In addition to Rep. Wexton, the letter is also signed by Representatives Cindy Axne (D-IA), Ami Bera (D-CA), Lisa Blunt Rochester (D-DE), Sean Casten (D-IL), Gilbert R. Cisneros, Jr. (D-CA), Emanuel Cleaver, II (D-MO), Jim Cooper (D-TN), Val Demings (D-FL), Mark DeSaulnier (D-CA), Bill Foster (D-IL), Josh Gottheimer (D-NJ), Al Green (D-TX), Alcee L. Hastings (D-FL), Jahana Hayes (D-CT), Denny Heck (D-WA), Jim Himes (D-CT), Daniel T. Kildee (D-MI), Ann McLane Kuster (D-NH), Mike Levin (D-CA), Dave Loebsack (D-IA), Gregory W. Meeks (D-NY), Debbie Mucarsel-Powell (D-FL), Jerrold Nadler (D-NY), Eleanor Holmes Norton (D-DC), Chris Pappas (D-NH), Chellie Pingree (D-ME), David Price (D-NC), Jamie Raskin (D-MD), Kim Schrier, M.D. (D-WA), David Scott (D-GA), José E. Serrano (D-NY), Adam Smith (D-WA), Jackie Speier (D-CA), Juan Vargas (D-CA), and Peter Welch (D-VT).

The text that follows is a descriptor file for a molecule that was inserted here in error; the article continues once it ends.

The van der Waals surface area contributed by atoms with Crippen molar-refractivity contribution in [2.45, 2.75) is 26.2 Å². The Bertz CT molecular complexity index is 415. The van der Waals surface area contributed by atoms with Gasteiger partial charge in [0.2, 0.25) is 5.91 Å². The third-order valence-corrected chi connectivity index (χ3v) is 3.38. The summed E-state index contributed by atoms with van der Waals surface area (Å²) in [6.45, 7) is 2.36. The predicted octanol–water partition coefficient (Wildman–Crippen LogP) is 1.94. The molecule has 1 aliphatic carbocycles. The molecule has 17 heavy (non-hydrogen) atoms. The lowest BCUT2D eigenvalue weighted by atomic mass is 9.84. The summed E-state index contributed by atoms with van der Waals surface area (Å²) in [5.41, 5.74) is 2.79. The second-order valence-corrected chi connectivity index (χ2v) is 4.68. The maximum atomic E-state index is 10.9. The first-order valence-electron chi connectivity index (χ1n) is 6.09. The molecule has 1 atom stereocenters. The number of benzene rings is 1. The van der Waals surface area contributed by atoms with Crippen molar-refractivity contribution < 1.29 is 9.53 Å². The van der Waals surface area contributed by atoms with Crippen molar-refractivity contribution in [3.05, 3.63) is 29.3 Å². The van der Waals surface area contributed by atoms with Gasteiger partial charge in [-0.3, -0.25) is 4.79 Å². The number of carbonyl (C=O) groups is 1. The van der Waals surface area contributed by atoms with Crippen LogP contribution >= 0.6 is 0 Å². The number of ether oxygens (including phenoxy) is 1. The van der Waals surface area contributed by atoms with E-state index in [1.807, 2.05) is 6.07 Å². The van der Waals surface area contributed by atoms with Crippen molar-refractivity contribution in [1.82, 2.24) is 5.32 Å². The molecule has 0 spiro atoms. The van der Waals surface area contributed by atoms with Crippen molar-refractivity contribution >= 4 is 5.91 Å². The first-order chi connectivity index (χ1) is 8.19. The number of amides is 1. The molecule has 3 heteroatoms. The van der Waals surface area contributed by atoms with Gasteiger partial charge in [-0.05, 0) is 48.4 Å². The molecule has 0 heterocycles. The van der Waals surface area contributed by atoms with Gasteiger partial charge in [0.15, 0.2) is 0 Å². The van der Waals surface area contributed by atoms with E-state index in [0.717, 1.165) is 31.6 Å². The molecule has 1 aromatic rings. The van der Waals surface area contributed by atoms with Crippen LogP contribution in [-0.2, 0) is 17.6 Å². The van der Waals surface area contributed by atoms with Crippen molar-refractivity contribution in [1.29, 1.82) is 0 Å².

The full text of the letter can be read here and below. 


Dear Secretary Mnuchin and Administrator Carranza,